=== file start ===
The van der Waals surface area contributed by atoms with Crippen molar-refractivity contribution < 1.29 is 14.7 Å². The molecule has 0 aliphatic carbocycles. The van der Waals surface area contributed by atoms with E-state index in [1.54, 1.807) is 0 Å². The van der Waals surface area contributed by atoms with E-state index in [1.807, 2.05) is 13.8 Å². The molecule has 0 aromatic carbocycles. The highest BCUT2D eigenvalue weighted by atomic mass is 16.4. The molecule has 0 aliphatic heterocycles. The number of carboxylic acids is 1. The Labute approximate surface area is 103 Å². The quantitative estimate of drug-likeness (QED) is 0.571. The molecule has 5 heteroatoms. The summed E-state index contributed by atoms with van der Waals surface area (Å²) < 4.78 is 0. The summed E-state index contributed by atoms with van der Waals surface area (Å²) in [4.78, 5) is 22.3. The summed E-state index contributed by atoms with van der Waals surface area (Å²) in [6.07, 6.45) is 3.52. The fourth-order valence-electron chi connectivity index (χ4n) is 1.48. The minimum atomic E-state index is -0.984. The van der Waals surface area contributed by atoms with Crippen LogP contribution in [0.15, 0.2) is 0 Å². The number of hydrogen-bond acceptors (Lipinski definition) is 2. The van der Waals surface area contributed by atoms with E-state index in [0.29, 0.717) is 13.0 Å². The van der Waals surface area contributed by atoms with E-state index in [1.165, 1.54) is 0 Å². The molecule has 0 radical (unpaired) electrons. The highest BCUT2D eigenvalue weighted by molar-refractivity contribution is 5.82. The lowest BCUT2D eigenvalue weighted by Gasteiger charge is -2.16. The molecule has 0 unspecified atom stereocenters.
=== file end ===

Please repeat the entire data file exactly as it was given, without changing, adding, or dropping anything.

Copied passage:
The van der Waals surface area contributed by atoms with Crippen molar-refractivity contribution < 1.29 is 14.7 Å². The molecule has 0 aliphatic carbocycles. The van der Waals surface area contributed by atoms with E-state index in [1.54, 1.807) is 0 Å². The van der Waals surface area contributed by atoms with E-state index in [1.807, 2.05) is 13.8 Å². The molecule has 0 aromatic carbocycles. The highest BCUT2D eigenvalue weighted by atomic mass is 16.4. The molecule has 0 aliphatic heterocycles. The number of carboxylic acids is 1. The Labute approximate surface area is 103 Å². The quantitative estimate of drug-likeness (QED) is 0.571. The molecule has 5 heteroatoms. The summed E-state index contributed by atoms with van der Waals surface area (Å²) < 4.78 is 0. The summed E-state index contributed by atoms with van der Waals surface area (Å²) in [4.78, 5) is 22.3. The summed E-state index contributed by atoms with van der Waals surface area (Å²) in [6.07, 6.45) is 3.52. The fourth-order valence-electron chi connectivity index (χ4n) is 1.48. The minimum atomic E-state index is -0.984. The van der Waals surface area contributed by atoms with Crippen LogP contribution in [0.15, 0.2) is 0 Å². The number of hydrogen-bond acceptors (Lipinski definition) is 2. The van der Waals surface area contributed by atoms with E-state index in [0.29, 0.717) is 13.0 Å². The van der Waals surface area contributed by atoms with E-state index in [1.165, 1.54) is 0 Å². The molecule has 0 radical (unpaired) electrons. The highest BCUT2D eigenvalue weighted by molar-refractivity contribution is 5.82. The lowest BCUT2D eigenvalue weighted by Gasteiger charge is -2.16. The molecule has 0 unspecified atom stereocenters.